Study Explores ‘World Class Patent’ Trends in East Asia, North America and Europe

By IPWatchdog
June 9, 2020

“The study noted that the United States remains the world ‘patent superpower’, but East Asia has developed by ‘leaps and bounds’ in the last 10 years.”

world class patent trendsOn June 3, independent foundation Bertelsmann Stiftung published a study titled “World class patents in cutting-edge technologies – The innovation power of East Asia, North America and Europe,” which examined how individual countries have advanced in the development and filing of “world class patents” between 2000 and 2019.  The study considered “world class patents” to be the most important 10% of patents filed in 58 cutting-edge technologies grouped into the following ten categories: environment, energy, nutrition, infrastructure, digitalization, security, materials, health, mobility, and industry. The study noted that the United States remains the world “patent superpower”, but East Asia has developed by “leaps and bounds” in the last 10 years. The study focused its analysis on East Asia (China, Japan, and south Korea), North America (United States and Canada), and Europe (the 27 European Union countries (EU-27)), noting that countries outside of these three world regions were not considered because they have seen very little growth in the last 20 years.

East Asia

While the study showed that North America and Europe have the highest patent efficiencies, it noted that East Asia has “exhibited an unparalleled inventive spirit” and has increased its innovation power in many cutting edge-technologies, such as energy, nutrition, infrastructure, industry and environment. However, while many patent applications are filed in East Asia, the share of “world class patents” filed in East Asia’s economies with the greatest patent power, i.e. China, Japan, and south Korea, was actually below 10% in most years between 2000 and 2019. The study noted that China has been striving to produce quality products and has launched the “Made in China 2025” innovation project, which seeks to raise China to the top of the rankings in key economic sectors, including aircraft construction, electric vehicles, and computer chip production.  China holds a large number of top patents in 42 of the 58 examined technologies and has particularly excelled in patents in the area of environmental technologies. For example, China holds more than 25% of the world’s patents in recycling and about 36% of the patents in water treatment. China’s regional neighbor, South Korea, has also experienced great growth, especially in the areas of battery and digital infrastructure technologies. Further, although Japan has been experiencing slower growth, it remained the leader in world class patents in batterytech, with a share of over 30%. The study noted that Japan has also been making progress in the area of electric vehicles, and remains steady in the areas of smart factory, robotics and process automation.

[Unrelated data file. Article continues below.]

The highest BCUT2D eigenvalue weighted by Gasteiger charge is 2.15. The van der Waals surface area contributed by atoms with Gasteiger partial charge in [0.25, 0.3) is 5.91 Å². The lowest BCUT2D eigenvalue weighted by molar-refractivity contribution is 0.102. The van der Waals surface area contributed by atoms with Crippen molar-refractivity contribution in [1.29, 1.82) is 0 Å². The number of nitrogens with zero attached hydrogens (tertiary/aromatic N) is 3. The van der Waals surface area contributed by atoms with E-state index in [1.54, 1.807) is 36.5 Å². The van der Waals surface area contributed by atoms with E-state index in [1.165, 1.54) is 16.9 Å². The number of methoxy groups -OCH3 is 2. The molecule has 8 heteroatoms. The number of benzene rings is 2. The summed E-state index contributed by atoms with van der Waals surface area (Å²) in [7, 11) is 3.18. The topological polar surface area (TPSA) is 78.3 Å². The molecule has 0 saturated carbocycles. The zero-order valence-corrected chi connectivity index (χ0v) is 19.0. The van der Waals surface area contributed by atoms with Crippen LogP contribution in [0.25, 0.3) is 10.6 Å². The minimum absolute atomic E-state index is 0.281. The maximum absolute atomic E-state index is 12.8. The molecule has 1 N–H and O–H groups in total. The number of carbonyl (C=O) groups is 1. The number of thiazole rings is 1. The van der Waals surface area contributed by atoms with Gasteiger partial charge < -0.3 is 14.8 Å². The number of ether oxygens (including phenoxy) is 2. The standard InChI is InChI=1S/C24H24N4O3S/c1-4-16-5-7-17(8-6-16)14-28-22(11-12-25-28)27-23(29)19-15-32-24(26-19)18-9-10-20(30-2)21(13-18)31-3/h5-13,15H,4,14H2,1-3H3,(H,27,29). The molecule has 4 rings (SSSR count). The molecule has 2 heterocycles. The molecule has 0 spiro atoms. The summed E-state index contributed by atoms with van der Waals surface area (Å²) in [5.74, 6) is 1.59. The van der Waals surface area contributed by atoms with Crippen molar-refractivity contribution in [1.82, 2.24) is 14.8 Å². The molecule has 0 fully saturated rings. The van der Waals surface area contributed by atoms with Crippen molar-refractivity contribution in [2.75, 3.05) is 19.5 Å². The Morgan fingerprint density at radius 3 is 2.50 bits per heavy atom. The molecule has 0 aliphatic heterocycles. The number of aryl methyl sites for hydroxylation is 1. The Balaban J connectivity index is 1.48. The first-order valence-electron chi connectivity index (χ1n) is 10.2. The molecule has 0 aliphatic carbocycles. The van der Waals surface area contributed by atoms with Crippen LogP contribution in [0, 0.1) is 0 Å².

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North America

The United States is the world’s top innovation center “by far” and holds the largest number of world class patents, which cover 50 of the 58 technologies reviewed in the study. The study noted that United States particularly excels in the fields of health, i.e. biotechnology and pharmaceuticals, and security, i.e. “production of banknotes, passports, and drug packaging, secure access to and use of data on networks using firewalls, anti-virus software, encryption and other measures, and the authentication of persons and objects in the digital world.”  The study explained that seven of ten companies that spend the most on research and development are located in the United States, including Amazon and Google. The study also noted that the United States also has the greatest lead in the area of digitalization, which includes artificial intelligence (AI), cloud computing, big data, quantum computing, blockchain and virtual/augmented reality. For example, the United States leads in AI with a world share of 45%. Although the study focused much of its North America analysis on the United States, it did note that Canada ranks high in the area of digitalization and has potential to gain strength in the infrastructure field. The study also noted that although North America leads in many areas, China’s growth has exceeded the United States in most areas.